Tilla Durieux

Tilla Durieux

1880 (Vienna, Austria)–1971 (Berlin)

Seldom has a theater life been more dramatic, entangled in the luster and squalor of Central Europe, from the Belle Epoque and two world wars to the narrower cultural universe of West Germany. Durieux' roots – embedded in an old Austrian kaleidoscope of cultures – were of Viennese, Croatian and French origin. Successful as a young actress, she won European fame as 'Salome' in Oscar Wilde's scandalous play, and had glamorous portraits of herself painted by Stuck, Corinth and Renoir but also by the young Viennese artists Kokoschka and Max Oppenheimer. During her marriage to Paul Cassirer, a dealer of modern art in Berlin, she ran a brilliant household – until 1926, when it ended in his tragic suicide.
Driven into exile in 1933 with her third husband, a Jewish industrialist, she bravely lived a completely different life devoid of glamour: as a hotel director in Croatia, later as a seamstress with the Zagreb Puppet Theater. In 1941, her husband was arrested by the German occupiers and later murdered in a concentration camp.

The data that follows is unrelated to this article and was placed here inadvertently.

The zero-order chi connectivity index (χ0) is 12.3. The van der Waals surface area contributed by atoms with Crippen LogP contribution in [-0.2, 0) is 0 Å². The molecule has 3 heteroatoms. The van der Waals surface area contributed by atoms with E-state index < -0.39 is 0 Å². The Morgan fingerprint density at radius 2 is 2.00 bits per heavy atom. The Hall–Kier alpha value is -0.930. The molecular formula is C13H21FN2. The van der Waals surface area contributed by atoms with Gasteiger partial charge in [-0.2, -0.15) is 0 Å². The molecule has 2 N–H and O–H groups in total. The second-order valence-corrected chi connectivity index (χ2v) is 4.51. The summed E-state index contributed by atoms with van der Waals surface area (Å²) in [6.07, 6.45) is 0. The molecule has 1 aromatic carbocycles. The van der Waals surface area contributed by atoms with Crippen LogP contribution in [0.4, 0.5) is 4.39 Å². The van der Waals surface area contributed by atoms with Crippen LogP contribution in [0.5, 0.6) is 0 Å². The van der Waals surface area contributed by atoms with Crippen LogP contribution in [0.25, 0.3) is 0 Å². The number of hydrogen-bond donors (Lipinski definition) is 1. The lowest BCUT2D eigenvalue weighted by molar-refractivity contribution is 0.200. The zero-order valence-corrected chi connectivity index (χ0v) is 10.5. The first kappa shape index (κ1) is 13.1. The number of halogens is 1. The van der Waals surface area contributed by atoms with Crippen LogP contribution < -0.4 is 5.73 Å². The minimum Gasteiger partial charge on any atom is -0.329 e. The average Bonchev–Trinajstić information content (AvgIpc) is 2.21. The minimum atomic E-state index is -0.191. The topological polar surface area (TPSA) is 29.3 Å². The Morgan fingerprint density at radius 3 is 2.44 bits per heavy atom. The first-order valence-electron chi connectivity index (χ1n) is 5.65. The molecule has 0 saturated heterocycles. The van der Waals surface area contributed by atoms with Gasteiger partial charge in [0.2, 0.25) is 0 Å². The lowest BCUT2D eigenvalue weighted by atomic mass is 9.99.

In spite of this, she returned to Germany in 1952, where she finally became a legend. For the public, she was a bridge which connected the "ahistorical" Federal Republic with that glamorous culture which was destroyed in 1933.